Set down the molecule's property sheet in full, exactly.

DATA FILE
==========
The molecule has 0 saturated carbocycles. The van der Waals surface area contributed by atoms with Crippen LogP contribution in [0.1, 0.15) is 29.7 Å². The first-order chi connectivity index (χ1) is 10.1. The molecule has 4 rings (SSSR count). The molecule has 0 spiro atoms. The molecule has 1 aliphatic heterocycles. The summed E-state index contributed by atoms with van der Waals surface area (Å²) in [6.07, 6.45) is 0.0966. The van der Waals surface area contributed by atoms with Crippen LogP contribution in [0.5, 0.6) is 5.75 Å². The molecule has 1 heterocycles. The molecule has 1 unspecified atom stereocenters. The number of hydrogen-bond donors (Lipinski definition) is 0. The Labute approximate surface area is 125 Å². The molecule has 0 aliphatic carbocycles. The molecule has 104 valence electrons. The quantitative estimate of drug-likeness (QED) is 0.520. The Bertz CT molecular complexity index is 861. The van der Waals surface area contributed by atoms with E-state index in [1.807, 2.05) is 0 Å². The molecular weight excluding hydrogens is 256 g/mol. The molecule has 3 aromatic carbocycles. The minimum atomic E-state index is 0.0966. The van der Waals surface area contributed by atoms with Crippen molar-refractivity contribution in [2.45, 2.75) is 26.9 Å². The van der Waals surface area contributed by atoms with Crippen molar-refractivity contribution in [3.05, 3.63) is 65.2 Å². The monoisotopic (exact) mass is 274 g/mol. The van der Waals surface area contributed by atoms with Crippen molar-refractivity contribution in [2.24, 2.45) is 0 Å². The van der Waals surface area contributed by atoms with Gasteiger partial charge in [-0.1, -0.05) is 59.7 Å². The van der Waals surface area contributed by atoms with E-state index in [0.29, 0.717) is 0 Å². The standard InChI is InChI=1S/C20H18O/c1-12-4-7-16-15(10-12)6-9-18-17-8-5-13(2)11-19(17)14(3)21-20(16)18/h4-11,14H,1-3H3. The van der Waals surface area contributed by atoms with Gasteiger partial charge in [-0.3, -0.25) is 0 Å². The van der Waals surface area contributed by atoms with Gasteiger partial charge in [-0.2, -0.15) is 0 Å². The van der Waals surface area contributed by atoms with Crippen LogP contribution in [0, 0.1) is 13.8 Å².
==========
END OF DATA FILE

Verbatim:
The molecule has 0 saturated carbocycles. The van der Waals surface area contributed by atoms with Crippen LogP contribution in [0.1, 0.15) is 29.7 Å². The first-order chi connectivity index (χ1) is 10.1. The molecule has 4 rings (SSSR count). The molecule has 0 spiro atoms. The molecule has 1 aliphatic heterocycles. The summed E-state index contributed by atoms with van der Waals surface area (Å²) in [6.07, 6.45) is 0.0966. The van der Waals surface area contributed by atoms with Crippen LogP contribution in [0.5, 0.6) is 5.75 Å². The molecule has 1 heterocycles. The molecule has 1 unspecified atom stereocenters. The number of hydrogen-bond donors (Lipinski definition) is 0. The Labute approximate surface area is 125 Å². The molecule has 0 aliphatic carbocycles. The molecule has 104 valence electrons. The quantitative estimate of drug-likeness (QED) is 0.520. The Bertz CT molecular complexity index is 861. The van der Waals surface area contributed by atoms with E-state index in [1.807, 2.05) is 0 Å². The molecular weight excluding hydrogens is 256 g/mol. The molecule has 3 aromatic carbocycles. The minimum atomic E-state index is 0.0966. The van der Waals surface area contributed by atoms with Crippen molar-refractivity contribution in [2.45, 2.75) is 26.9 Å². The van der Waals surface area contributed by atoms with Crippen molar-refractivity contribution in [3.05, 3.63) is 65.2 Å². The monoisotopic (exact) mass is 274 g/mol. The van der Waals surface area contributed by atoms with Crippen molar-refractivity contribution in [2.24, 2.45) is 0 Å². The van der Waals surface area contributed by atoms with Gasteiger partial charge in [-0.1, -0.05) is 59.7 Å². The van der Waals surface area contributed by atoms with E-state index in [0.29, 0.717) is 0 Å². The standard InChI is InChI=1S/C20H18O/c1-12-4-7-16-15(10-12)6-9-18-17-8-5-13(2)11-19(17)14(3)21-20(16)18/h4-11,14H,1-3H3. The van der Waals surface area contributed by atoms with Gasteiger partial charge in [-0.3, -0.25) is 0 Å². The van der Waals surface area contributed by atoms with Gasteiger partial charge in [-0.2, -0.15) is 0 Å². The van der Waals surface area contributed by atoms with Crippen LogP contribution in [0, 0.1) is 13.8 Å².